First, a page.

The Project Gutenberg Etext of Madame Aubin, by Paul Verlaine, translated by Frank J.

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This Etext is for private use only. No republication for profit in print or other media may be made without the express consent of the Copyright Holder. The Copyright Holder is especially concerned about performance rights in any media on stage, cinema, or television, or audio or any other media, including readings for which an entrance fee or the like is charge. Permissions should be addressed to: Frank Morlock, 6006 Greenbelt Rd, #312, Greenbelt, MD 20770, USA or frankmorlock@msn.com. Other works by this author may be found at http://www.cadytech.com/dumas/personnage.asp?key=130

MADAME AUBIN a play in one act and in prose by Verlaine, 1895 Translated and adapted by Frank J. Morlock

Characters: A Servant Aubin Madame Marie Aubin Peltier An Officer

The action takes place in the room of a hotel. PELTIER (to a servant who is leaving) That's fine. We'll ring when we need you. (to Marie) A day and a night of rest, my darling, right? After which we'll leave, crossing Switzerland for Brindisi without any stop and reach the Orient as it was agreed. MARIE It was agreed? PELTIER Eh! Yes. MARIE It's true. Indeed, as you like. PELTIER What do you mean? Since you approve, I'm going to peruse the train schedule. You'll allow me. MARIE My God, yes. (A short pause during which Marie looks at her ring and munches on a cake she has taken from a gold comfit box.) PELTIER (after having written some notes in pencil) There. At noon tomorrow we'll take the Express and we'll stop wherever you like. Look. (offering Marie his notes) MARIE My friend, you are perfect. I'm going to think it over. Would you listen to me for a moment to discuss something else? PELTIER Speak my darling. MARIE I want to call a halt to our adventure here. PELTIER I don't understand. MARIE Don't interrupt me. What we are doing is crazy. It's not ridiculous, it's crazy. We will be far less happy than we were there. And it truly required all the influence of your charming character and the persuasion of your frankness (offering him her hand which he holds and keeps) to make me take this enormous step. It's no longer time, I know or rather I suspect, to go back on such an impulse, but after all, what do you want? And I am in despair after all this bravura which decided me, sustained me, swept me off my feet during this long journey from Paris to this chancy place. Ah, I'm afraid.

PELTIER (overwhelmed by surprise rather than skeptical and resolved as he had appeared up until now.) Afraid of whom and what? (he lets Marie's hand fall and crosses his arms waiting to hear more) MARIE Of the past, first of all. Fear! Remorse because of the past. And certainly my husband doesn't deserve all this outrage. He's a man with faults, surely, even vices, perhaps. But he's honorable and even righteous. And now I think of it these quarrels between him and me must rather proceed from me, spoiled child and over-free young girl that I was before my marriage with this honest, with this gallant man. PELTIER Let's leave Aubin out of this. In the end what do you mean and what do you want me to do? Return to Paris and your abandoned household? MARIE I don't know yet. But don't interrupt me every minute and you will be of my opinion. No. My husband ought not to have to endure these things on his honor and his name. And it's true I am afraid of the past. I'm afraid of the future, too. Or rather, no. It's the present which frightens me, sir! For the future, I'll answer for it. And it will conform to the vows of my finally reawakened conscience. PELTIER (who has a mounting rage within him and feels himself provoked to the last degree) Explain yourself? Are you joking or not? I want to understand you. MARIE Sir, you have no right to speak to me like this! (Peltier advances like a man who has the right his interlocutor is speaking of or believes he's going to have it.) MARIE And I will never give it to you. PELTIER Madame. MARIE Do you hear, sir? (The two stiffen and look each other in the face. A silence.) PELTIER Then why did you come with me of your own free will, or even on your own initiative? MARIE (who's settled down) What do you want? I've changed my mind. PELTIER (very cold and speaking through his teeth) Fine. You've tricked me! At this point I'm not a young man. No one makes a fool of me! For, my darling, I don't think that a caprice of yours, such a sudden turnabout, such a flash of virtue--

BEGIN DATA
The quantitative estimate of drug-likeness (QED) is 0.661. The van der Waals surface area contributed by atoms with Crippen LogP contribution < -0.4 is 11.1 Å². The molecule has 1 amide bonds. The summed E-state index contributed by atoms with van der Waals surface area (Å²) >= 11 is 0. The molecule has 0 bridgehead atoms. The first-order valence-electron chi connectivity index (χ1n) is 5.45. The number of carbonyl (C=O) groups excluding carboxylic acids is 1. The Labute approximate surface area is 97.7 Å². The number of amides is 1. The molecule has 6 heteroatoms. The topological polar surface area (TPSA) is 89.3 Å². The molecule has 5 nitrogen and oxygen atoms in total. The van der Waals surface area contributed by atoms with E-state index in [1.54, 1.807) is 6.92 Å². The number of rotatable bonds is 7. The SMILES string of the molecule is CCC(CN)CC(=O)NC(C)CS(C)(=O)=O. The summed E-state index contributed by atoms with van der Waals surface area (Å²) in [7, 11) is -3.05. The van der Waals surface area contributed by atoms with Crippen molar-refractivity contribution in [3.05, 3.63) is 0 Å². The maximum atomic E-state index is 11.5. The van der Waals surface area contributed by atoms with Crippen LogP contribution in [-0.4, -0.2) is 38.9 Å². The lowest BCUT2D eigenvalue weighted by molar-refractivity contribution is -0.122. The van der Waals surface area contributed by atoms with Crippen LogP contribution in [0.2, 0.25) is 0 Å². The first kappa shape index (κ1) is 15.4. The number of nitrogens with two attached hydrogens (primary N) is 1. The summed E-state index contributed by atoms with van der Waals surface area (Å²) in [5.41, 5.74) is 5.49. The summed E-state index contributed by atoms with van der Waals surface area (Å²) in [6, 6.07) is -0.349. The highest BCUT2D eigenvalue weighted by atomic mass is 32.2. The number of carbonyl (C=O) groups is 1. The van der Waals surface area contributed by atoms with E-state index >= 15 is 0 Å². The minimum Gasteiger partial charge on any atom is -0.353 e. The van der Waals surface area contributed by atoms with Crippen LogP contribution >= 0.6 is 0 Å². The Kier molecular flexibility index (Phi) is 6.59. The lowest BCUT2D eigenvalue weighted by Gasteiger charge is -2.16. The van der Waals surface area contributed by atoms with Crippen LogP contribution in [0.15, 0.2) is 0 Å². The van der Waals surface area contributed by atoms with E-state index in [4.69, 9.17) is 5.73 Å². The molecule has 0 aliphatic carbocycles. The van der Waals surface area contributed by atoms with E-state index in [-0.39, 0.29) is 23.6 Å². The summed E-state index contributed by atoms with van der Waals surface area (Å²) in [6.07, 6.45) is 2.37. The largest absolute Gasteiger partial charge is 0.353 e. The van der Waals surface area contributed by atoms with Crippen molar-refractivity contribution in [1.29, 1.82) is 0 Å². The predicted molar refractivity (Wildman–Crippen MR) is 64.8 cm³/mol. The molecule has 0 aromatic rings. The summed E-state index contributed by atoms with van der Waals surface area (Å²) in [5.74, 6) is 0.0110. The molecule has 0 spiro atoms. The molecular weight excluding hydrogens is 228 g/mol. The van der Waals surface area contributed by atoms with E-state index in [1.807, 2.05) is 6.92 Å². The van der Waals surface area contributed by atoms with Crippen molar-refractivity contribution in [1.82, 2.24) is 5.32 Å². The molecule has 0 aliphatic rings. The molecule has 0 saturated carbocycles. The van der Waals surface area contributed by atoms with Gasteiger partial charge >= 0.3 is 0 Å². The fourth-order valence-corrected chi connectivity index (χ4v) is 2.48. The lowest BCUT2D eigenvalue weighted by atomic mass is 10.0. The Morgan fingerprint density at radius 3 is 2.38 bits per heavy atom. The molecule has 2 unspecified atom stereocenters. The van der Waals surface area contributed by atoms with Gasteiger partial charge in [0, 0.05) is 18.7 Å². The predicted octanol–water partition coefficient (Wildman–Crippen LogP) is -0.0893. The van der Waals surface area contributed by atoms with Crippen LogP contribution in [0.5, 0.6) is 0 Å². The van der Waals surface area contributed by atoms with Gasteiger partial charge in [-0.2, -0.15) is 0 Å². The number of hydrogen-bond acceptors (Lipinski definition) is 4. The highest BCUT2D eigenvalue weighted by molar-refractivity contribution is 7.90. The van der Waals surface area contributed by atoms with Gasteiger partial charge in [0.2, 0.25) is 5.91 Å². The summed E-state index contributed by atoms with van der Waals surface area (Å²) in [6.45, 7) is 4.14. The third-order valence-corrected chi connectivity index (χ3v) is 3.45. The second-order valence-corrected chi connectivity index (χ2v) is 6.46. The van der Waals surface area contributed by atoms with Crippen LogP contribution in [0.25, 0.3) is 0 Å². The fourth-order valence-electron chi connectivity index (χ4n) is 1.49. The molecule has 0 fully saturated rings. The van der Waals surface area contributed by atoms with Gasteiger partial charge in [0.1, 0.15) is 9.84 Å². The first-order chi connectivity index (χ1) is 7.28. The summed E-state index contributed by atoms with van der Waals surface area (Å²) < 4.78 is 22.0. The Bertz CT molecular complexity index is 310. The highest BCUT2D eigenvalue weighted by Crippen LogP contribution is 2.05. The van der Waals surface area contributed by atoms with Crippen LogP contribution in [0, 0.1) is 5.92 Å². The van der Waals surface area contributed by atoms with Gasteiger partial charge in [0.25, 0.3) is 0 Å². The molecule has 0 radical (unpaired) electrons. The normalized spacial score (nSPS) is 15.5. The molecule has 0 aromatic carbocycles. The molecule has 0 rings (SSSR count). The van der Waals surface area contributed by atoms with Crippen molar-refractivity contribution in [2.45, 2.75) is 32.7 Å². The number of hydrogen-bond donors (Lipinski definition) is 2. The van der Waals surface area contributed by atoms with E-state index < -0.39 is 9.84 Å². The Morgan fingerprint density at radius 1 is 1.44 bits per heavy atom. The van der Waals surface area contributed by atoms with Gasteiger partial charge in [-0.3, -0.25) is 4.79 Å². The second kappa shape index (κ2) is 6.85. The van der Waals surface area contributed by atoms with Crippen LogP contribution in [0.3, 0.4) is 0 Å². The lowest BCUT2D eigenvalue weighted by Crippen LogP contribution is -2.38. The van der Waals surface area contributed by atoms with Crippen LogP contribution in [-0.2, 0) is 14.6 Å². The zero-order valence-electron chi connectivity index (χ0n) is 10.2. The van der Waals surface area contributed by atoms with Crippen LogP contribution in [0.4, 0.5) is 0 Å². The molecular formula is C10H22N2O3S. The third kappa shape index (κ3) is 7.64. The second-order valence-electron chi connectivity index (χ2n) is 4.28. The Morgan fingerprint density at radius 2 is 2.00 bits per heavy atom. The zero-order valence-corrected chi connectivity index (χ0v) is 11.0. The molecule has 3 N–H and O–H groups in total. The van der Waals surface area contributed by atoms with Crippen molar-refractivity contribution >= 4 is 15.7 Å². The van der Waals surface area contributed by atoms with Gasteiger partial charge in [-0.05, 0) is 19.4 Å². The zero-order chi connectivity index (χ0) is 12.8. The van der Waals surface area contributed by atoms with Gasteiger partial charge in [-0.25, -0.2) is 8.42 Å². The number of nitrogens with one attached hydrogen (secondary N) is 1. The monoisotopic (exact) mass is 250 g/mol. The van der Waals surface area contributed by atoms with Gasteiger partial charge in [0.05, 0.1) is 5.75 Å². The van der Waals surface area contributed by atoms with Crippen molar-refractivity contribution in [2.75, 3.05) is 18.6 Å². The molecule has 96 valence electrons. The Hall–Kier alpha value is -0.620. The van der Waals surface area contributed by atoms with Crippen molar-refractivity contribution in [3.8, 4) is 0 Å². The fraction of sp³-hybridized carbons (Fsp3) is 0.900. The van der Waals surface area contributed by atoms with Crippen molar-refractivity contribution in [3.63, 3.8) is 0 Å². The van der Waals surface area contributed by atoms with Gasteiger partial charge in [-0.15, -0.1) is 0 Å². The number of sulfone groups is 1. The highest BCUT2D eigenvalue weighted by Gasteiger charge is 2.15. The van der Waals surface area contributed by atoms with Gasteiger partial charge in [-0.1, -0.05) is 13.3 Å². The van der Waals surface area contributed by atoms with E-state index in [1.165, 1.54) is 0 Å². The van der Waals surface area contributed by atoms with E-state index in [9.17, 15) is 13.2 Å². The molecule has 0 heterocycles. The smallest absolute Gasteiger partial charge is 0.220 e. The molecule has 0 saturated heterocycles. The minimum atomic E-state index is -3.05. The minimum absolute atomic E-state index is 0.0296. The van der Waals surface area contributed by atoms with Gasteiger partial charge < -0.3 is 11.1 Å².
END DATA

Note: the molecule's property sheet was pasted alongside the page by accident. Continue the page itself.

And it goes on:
MARIE Don't use that word virtue any more. It is terrible to my ears. I was telling you just now that I've something like fear of the present. Yes, fear to remain here this way. But I was in the process of adding that the present doesn't terrify me. It was then that you shrieked out at the moment I was going to explain to you how I intended to confide myself to your honor to allow me to decide in peace. And you got so carried away that you irritated me, too. And you just said things to me! A caprice? me, at my age; twenty-eight years old! A flash of conscience. Yes, that's it. Believe it. PELTIER But what role is it you wish me to play in all this? You, you are at the same time reasonable, then illogical and me? as for me? MARIE Your role? All sketched out. Let me do it all. That would be chivalrous and fine. PELTIER But I love you, why-MARIE And me, too, I love you and I say to you: Can't we love each other without all this? (scornful gesture) without all this? (disdainful gesture) PELTIER Ah! We are there. A virgin arises in you when through you a satyr is rising in me. (grabbing her by the waist) And towards you-MARIE (who soon gets free) Look, let's be serious. (Peltier, who importunes a long explanation sits with bowed head; one hand on the back of a chair, the other playing with his watch chain.) MARIE What is it you risk? You, a man, a bachelor by this pleasant voyage? Nothing. A duel perhaps on return! In this illogical world we live in your reputation will be far from damaged; a world which dislikes adultery in a woman and is passionately fond of all the gallant sins of a fashionable man. Whereas I?!! And yet it's only quite natural and especially on the brink of a final resolution, I hesitate and jump back. Must you be angry about it? Look, are you angry? can you be? ought you to be? PELTIER (as if unexpectedly released and decided, peremptory, brief, confident) Questions! Questions! In my turn I will say to you: Let's be serious. Admit it: You encouraged me to do this thing. And exactly as you say it was quite natural for me to undertake it, and still is; I concur in your reasoning, and will pursue it like a fashionable man or otherwise! (Marie recoils abruptly. Peltier takes a step forward.)